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. Last Updated: 07/27/2016

Peace dividend: Costly for Russia

The dividend of last week's dramatic summit agreement on nuclear disarmament turns out to be peace of mind with a very expensive, and also very unequal, price for the United States and Russia.


That cost, rather than the elimination of the weapons themselves, will prove to be much harder for the two governments to agree on in the months ahead.


It has promoted some officials in Moscow to observe wryly that each time a breakthrough agreement with Washington has been signed recently, the financial burden on the already overstrained Russian budget grows heavier.


The agreement -President Boris Yeltsin signed with President George Bush last week to cut their nuclear arsenals will, according to initial estimates, cost Russia billions of dollars more than it will cost the United States - and almost certainly more than the $24 billion which the Group of Seven countries have pledged to provide in financial assistance.


Russian officials say that their republic cannot afford to implement these arms cuts without another enormous financial aid commitment from the United States. In the present situation they view this as unlikely. In a detailed analysis of the "joint understanding" which the two presidents signed in Washington on June 16, Russian government officials have confirmed their agreement to this sequence of arms reductions by the year 2003:


A maximum number of 3, 500 warheads allowed on ballistic missiles.


A sublimit of 1, 700 to 1, 750 missiles allowed on submarines.


The elimination of all SS-18 multiple-warhead missiles by 2003.


The two countries have agreed to eliminate all multiple-warhead missiles and all land-based mobile missiles, and not to build new ones.


Russian officials in Moscow say they cannot be sure of the full number of warheads and missiles to be eliminated by the new agreement.


This is because they are not yet sure agreement has been reached on the counting rules for air-launched cruise missiles and short-range attack missiles. Under the START agreement, each U. S. heavy bomber was counted as carrying 10 warheads, although its full complement might be up to 20. Each Russian heavy bomber was counted as carrying eight warheads though its complement might be double that.


Officials in Moscow, who have not yet seen the full file of documents negotiated in Washington, say that the "bomber discount" in the START counting rules - the difference between the actual number of warheads carried and the official count - could make "a huge difference" to the balance of firepower between Russian and American nuclear forces.


But Russian officials say the biggest problem for them in the new agreement is the cost of dismantlement.


According to the procedures that were agreed in START, the United States can reduce its sea-launched ballistic missiles by removing missiles from submarine firing-tubes, and allowing Russian satellites or inspectors to verify this downloading before the hatches are sealed. The submarines themselves will not be destroyed.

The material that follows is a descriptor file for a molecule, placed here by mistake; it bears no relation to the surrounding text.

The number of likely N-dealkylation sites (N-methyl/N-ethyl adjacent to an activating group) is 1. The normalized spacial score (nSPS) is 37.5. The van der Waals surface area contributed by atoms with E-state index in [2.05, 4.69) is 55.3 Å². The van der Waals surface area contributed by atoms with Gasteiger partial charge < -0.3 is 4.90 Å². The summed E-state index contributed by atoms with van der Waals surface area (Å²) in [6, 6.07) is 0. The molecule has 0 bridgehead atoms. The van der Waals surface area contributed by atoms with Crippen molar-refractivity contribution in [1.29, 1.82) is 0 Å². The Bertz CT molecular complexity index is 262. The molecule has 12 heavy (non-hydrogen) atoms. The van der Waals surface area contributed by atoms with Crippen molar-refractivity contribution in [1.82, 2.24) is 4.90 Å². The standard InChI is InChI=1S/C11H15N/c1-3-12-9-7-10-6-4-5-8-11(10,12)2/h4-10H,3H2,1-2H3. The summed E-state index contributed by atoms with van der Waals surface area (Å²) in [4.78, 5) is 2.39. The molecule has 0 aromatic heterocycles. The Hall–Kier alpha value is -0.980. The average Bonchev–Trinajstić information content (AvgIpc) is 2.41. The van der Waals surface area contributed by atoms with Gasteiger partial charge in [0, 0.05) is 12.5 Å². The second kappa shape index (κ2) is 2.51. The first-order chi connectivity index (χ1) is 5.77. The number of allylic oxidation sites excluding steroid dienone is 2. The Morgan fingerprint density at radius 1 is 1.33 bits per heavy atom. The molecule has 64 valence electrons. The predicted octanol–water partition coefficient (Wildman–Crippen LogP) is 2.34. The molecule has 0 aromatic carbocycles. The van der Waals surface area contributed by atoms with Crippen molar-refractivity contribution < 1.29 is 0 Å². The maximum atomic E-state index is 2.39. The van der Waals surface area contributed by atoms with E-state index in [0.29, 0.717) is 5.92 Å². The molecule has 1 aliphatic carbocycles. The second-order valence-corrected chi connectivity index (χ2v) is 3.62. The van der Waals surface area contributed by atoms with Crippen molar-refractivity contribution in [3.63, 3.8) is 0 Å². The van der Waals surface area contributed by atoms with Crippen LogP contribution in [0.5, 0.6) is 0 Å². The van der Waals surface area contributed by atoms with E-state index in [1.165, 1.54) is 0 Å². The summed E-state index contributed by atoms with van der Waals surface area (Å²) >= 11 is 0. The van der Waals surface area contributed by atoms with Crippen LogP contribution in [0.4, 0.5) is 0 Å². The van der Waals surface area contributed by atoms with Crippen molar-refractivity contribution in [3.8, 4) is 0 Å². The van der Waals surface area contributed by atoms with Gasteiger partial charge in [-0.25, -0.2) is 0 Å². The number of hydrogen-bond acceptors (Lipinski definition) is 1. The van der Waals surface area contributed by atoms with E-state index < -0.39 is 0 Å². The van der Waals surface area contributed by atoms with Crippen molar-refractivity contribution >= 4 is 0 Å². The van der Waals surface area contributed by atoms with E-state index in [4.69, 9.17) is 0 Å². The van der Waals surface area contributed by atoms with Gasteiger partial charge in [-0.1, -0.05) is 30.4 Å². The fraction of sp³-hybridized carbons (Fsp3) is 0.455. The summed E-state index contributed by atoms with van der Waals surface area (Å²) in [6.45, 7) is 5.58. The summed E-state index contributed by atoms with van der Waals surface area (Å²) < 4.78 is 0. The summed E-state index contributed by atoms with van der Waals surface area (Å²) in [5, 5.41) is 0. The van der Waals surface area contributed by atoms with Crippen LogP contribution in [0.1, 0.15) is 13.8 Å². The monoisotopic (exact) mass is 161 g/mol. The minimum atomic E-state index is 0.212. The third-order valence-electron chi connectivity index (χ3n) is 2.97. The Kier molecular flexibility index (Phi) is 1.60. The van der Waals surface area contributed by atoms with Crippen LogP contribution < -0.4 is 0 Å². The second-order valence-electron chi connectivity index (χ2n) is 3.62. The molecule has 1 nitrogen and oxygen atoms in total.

Bombers can also be dismantled under the new agreement by cutting off their wings, air foils, and fuselage, and leaving them in the open air for satellites to photograph.


Russia faces the much more expensive problem of eliminating ground-based missile systems. Under the agreements reached so far, this can only be done by the destruction of the silo.


Russian officials point out that in Kazakhstan there are 104 SS-18 silo launchers. If each must be blown up, even in the most secure conditions, the environmental consequences for the


country will be significant.


But physical destruction of silos is only a small part of the disarmament cost. Under the START agreements, nuclear warheads are to be removed and stored, not destroyed. This is because neither the Russians nor the Americans are confident they have safe technologies and reliable verification methods for dismantling them.


Both countries have already begun to count the enormous cost of storing warheads from the intermediate-range and tactical missile systems that were prohibited by earlier agreements. Experts estimate that the cost of a single storage facility for these small warheads is at least $400 million.


Russian officials estimate they will need four storage facilities for the small warheads covered by the earlier agreements. Although the U. S. Congress has appropriated $400 million to help finance the Russian effort, the full bill for that disarmament operation will come to at least $2 billion.


An unofficial calculation based on available data and Russian expert comments puts the cost of storing Russia's larger warheads at over $20 billion.


The social aspect of disarmament is also a huge problem, including the cost of dismantling the military bases which have supported the missiles, abandoning housing, schools and medical facilities for the troops and their families, and relocating them elsewhere.


In all, the Russian government is facing a cost of at least $25 billion to implement the new agreement.


This will be impossible, Russian officials say, without substantial U. S. assistance. Given the cost of U. S. disarmament and the reluctance of the U. S. Congress to meet a much smaller share of proposed economic aid to Russia, there is skepticism among civilian officials in Moscow that the money will be available.